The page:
When I started in the 1980s, the construction industry was booming. But on returning to work after having my first child in 1990, we were in the thick of the 90s financial crisis, which I believe is the worst recession that the construction industry has ever experienced. While many projects were stopped and people lost their jobs, one major project that kept going was London Underground’s Jubilee Line Extension. The civil engineers on the project required support with the building structures engineering, and I was very lucky to be seconded to them and gain experience on a heavy infrastructure-type project. I developed my knowledge of issues such as settlement assessments and the impact of tunneling and excavations on buildings along the proposed route. This experience has been very helpful at WSP, where so many of our projects are close to sensitive third-party assets.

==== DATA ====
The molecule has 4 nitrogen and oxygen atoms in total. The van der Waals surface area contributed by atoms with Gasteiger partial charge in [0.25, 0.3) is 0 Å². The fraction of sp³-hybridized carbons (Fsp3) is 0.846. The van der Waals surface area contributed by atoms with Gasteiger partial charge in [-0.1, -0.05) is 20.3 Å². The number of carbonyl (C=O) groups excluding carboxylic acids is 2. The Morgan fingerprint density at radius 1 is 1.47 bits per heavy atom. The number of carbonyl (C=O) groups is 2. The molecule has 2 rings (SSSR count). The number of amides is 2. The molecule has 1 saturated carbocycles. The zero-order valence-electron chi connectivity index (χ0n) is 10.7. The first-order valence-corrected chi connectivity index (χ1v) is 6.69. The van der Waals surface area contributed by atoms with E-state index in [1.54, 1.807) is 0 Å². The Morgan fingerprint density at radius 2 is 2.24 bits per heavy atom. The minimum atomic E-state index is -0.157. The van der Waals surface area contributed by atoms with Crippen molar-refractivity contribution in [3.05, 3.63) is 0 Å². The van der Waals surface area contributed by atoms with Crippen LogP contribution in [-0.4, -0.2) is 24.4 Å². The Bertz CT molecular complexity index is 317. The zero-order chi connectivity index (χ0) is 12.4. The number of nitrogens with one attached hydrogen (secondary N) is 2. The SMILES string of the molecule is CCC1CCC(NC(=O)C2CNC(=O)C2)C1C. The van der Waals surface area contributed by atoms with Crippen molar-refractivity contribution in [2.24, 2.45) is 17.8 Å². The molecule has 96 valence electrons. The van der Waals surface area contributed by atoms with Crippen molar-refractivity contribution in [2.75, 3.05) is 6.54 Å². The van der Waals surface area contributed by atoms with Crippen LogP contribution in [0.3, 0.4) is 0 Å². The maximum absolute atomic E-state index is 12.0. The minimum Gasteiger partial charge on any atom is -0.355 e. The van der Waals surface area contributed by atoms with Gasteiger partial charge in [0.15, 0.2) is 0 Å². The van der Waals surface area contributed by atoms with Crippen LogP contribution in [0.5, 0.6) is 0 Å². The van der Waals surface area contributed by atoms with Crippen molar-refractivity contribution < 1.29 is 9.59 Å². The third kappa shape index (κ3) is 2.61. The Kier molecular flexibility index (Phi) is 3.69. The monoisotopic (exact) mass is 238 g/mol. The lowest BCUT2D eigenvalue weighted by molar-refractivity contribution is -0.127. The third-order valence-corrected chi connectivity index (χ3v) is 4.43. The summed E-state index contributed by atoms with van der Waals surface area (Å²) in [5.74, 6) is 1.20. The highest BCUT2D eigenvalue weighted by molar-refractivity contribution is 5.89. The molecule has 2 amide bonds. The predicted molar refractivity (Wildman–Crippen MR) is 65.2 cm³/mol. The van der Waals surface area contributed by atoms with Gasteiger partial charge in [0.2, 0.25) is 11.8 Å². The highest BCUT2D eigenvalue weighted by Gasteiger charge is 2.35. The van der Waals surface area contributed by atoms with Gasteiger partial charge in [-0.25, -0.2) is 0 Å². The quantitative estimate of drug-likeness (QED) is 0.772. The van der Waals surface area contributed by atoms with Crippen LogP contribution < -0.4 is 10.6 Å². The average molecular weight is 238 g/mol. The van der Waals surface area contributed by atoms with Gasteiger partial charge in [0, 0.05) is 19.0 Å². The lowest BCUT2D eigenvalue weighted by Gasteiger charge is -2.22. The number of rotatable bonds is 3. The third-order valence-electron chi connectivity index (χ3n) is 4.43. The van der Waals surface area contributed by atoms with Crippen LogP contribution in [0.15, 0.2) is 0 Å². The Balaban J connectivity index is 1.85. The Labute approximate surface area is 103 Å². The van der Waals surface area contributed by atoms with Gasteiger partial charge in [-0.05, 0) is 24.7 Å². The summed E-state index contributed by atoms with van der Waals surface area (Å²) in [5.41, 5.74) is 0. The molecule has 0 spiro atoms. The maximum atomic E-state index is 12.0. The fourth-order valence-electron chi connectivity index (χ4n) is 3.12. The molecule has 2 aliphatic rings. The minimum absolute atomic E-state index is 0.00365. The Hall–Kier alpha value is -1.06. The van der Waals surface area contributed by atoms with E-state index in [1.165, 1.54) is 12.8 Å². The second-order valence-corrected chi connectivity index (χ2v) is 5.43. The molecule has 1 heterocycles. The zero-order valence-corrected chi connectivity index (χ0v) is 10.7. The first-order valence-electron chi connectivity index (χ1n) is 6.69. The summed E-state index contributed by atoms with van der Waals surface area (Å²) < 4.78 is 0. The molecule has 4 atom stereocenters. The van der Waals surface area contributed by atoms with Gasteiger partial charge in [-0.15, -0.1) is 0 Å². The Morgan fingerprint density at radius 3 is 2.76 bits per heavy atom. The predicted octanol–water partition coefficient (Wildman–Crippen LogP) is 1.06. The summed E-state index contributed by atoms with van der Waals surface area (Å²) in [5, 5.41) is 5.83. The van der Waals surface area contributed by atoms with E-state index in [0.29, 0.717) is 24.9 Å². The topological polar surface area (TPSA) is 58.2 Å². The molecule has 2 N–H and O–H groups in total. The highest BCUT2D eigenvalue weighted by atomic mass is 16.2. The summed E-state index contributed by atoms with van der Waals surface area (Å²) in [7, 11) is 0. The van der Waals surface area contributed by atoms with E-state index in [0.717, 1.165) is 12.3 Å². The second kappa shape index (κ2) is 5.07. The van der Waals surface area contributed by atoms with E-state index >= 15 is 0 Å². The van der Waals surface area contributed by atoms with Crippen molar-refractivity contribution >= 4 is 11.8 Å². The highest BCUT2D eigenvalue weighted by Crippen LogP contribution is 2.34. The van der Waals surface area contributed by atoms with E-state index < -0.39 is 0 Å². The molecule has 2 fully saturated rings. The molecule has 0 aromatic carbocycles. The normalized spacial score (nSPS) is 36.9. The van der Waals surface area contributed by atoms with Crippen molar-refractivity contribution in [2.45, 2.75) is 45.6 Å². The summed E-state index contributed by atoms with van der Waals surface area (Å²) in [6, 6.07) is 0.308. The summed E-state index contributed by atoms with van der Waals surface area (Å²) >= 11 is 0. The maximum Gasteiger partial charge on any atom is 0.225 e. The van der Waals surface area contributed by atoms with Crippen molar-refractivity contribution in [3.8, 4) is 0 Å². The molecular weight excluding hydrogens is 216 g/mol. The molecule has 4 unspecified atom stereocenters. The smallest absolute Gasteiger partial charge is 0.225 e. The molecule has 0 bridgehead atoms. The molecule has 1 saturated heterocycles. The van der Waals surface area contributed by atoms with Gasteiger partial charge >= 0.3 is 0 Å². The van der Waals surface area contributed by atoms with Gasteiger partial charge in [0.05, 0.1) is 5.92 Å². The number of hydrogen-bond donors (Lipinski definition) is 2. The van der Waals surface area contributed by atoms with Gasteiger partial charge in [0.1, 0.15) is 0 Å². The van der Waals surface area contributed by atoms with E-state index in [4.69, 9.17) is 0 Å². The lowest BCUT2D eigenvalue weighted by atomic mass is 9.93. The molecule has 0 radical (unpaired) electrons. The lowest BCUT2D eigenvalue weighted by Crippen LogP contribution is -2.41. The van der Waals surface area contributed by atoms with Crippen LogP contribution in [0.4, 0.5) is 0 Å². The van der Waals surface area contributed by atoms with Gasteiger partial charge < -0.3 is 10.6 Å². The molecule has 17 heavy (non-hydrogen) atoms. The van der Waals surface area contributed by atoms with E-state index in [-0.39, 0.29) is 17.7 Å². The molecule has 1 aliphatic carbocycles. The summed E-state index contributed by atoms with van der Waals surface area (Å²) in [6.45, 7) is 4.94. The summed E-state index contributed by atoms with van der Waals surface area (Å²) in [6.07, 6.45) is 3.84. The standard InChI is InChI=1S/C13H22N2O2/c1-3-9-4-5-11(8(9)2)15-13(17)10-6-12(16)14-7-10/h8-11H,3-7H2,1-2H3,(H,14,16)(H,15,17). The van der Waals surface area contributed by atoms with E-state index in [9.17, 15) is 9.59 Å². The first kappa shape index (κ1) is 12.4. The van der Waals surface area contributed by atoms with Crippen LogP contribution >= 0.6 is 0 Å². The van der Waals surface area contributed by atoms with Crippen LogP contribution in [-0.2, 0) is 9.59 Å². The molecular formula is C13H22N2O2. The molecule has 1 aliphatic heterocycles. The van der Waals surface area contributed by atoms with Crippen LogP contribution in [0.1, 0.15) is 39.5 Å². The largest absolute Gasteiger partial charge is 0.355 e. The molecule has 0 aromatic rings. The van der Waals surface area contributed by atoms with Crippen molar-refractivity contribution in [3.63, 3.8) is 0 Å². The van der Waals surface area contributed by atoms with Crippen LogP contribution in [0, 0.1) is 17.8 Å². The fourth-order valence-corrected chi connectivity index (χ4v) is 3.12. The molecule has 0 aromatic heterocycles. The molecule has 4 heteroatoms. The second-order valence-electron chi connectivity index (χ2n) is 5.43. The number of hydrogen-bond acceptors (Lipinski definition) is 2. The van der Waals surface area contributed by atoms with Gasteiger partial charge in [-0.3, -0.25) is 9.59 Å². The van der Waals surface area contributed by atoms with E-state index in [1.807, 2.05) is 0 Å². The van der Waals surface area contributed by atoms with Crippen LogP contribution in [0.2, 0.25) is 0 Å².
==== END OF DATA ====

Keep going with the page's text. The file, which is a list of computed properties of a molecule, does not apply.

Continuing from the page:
After a few years, and a second child, I spent four years working part time. I really enjoyed the opportunity to spend time with my children while continuing to develop as a structural engineer. It made me appreciate the benefits of a good work-life balance contributing to both personal and professional fulfilment
In 1998 I joined WSP, which at the time focused mainly on private sector projects, thus enabling me to fill further gaps in my experience.